This article discusses what was formerly referred to as incontinentia pigmenti type 2, also known as Bloch-Sulzberger syndrome, a rare, X-linked, dominantly inherited disorder of skin pigmentation that is often associated with ocular, dental, and central nervous system abnormalities. Incontinentia pigmenti refers to the loss of melanin from basal cells in the epidermis; melanin collects in the dermis as free pigment or aggregates of melanophages. Garrod described the first patient in 1906; Sulzberger described the pathologic changes in 1928; and Haber first recognized the multisystem nature of the disease. Happel first recognized that the skin changes occur along the lines of Blaschko in 1985.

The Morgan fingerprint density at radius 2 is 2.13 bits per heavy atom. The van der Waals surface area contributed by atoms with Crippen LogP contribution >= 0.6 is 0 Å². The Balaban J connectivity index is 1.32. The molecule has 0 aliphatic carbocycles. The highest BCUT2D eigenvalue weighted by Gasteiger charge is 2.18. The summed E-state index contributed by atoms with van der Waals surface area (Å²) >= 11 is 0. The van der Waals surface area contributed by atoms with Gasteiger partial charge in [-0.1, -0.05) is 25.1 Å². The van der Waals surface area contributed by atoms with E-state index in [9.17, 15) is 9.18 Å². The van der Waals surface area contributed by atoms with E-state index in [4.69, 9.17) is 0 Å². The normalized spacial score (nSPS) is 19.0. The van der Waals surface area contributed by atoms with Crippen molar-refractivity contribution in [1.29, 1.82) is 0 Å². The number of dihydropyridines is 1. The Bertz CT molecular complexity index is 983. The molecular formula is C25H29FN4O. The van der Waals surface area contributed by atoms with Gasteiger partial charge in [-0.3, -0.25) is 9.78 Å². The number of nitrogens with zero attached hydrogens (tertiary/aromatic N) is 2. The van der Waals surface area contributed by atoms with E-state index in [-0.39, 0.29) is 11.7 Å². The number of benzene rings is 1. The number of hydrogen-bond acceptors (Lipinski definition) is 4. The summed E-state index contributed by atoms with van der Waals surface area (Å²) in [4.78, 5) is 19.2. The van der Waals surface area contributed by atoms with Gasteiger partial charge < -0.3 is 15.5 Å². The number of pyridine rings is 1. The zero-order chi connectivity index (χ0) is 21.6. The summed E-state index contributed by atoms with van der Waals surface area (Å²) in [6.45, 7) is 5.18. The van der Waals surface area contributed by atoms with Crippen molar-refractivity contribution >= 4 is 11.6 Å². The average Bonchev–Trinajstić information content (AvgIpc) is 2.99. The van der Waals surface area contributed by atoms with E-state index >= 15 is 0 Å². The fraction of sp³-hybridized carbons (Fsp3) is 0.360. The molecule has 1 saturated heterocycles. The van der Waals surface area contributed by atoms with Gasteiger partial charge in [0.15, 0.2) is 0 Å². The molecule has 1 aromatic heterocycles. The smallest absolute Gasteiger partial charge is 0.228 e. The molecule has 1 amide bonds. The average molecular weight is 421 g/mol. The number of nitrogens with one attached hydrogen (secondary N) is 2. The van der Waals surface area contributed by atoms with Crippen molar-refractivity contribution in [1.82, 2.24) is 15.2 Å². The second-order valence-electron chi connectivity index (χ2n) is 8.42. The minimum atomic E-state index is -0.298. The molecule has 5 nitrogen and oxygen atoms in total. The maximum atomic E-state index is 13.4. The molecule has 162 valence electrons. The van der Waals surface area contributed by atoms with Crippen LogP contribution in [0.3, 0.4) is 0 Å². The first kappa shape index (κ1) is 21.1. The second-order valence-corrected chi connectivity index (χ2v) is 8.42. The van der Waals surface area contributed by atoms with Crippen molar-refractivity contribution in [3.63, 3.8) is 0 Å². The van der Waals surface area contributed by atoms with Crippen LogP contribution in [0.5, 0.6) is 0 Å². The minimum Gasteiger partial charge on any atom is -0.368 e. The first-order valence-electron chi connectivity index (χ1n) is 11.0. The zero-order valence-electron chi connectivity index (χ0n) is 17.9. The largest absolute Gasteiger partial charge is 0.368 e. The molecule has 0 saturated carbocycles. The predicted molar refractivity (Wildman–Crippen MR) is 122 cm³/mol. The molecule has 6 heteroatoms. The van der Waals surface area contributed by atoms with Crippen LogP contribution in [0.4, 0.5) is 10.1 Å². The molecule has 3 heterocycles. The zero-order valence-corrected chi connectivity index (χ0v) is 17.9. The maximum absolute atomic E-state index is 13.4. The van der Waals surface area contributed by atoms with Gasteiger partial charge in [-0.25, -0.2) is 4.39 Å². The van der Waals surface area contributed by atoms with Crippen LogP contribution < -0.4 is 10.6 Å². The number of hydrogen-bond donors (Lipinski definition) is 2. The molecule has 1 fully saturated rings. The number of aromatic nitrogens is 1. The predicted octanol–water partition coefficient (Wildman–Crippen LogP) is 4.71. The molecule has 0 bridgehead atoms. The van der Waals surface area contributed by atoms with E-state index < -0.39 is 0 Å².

Incontinentia pigmenti was previously described as sporadic with linkage to band Xp11.21 and X-linked dominant at locus Xq28; however, the disease with linkage to band Xp11.21 represents what has been referred to as incontinentia pigmenti type 1 or hypomelanosis of Ito.
See also the Medscape Reference Dermatology article Incontinentia Pigmenti.